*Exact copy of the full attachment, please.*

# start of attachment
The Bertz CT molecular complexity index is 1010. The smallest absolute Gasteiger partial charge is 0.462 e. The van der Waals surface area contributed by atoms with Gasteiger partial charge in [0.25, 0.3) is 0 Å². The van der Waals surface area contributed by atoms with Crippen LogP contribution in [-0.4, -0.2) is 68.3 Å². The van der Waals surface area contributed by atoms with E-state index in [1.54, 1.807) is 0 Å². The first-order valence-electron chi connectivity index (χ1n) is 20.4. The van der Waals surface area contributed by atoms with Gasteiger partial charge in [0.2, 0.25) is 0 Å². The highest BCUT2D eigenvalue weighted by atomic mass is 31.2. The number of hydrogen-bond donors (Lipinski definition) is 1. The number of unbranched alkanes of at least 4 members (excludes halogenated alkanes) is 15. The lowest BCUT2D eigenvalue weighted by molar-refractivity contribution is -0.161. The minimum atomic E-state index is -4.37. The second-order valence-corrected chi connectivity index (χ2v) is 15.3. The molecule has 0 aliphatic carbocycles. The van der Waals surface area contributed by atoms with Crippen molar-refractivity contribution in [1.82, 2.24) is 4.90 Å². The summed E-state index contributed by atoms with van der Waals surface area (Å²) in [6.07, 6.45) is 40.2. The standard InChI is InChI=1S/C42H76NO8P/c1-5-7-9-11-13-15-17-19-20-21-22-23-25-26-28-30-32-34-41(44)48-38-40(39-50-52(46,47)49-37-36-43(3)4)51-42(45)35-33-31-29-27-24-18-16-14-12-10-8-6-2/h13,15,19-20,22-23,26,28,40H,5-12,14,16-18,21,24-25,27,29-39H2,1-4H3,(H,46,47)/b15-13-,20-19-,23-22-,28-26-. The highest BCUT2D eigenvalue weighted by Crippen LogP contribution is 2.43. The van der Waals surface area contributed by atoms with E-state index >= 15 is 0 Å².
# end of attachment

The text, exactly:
The Bertz CT molecular complexity index is 1010. The smallest absolute Gasteiger partial charge is 0.462 e. The van der Waals surface area contributed by atoms with Gasteiger partial charge in [0.25, 0.3) is 0 Å². The van der Waals surface area contributed by atoms with Crippen LogP contribution in [-0.4, -0.2) is 68.3 Å². The van der Waals surface area contributed by atoms with E-state index in [1.54, 1.807) is 0 Å². The first-order valence-electron chi connectivity index (χ1n) is 20.4. The van der Waals surface area contributed by atoms with Gasteiger partial charge in [0.2, 0.25) is 0 Å². The highest BCUT2D eigenvalue weighted by atomic mass is 31.2. The number of hydrogen-bond donors (Lipinski definition) is 1. The number of unbranched alkanes of at least 4 members (excludes halogenated alkanes) is 15. The lowest BCUT2D eigenvalue weighted by molar-refractivity contribution is -0.161. The minimum atomic E-state index is -4.37. The second-order valence-corrected chi connectivity index (χ2v) is 15.3. The molecule has 0 aliphatic carbocycles. The van der Waals surface area contributed by atoms with Crippen molar-refractivity contribution in [1.82, 2.24) is 4.90 Å². The summed E-state index contributed by atoms with van der Waals surface area (Å²) in [6.07, 6.45) is 40.2. The standard InChI is InChI=1S/C42H76NO8P/c1-5-7-9-11-13-15-17-19-20-21-22-23-25-26-28-30-32-34-41(44)48-38-40(39-50-52(46,47)49-37-36-43(3)4)51-42(45)35-33-31-29-27-24-18-16-14-12-10-8-6-2/h13,15,19-20,22-23,26,28,40H,5-12,14,16-18,21,24-25,27,29-39H2,1-4H3,(H,46,47)/b15-13-,20-19-,23-22-,28-26-. The highest BCUT2D eigenvalue weighted by Crippen LogP contribution is 2.43. The van der Waals surface area contributed by atoms with E-state index >= 15 is 0 Å².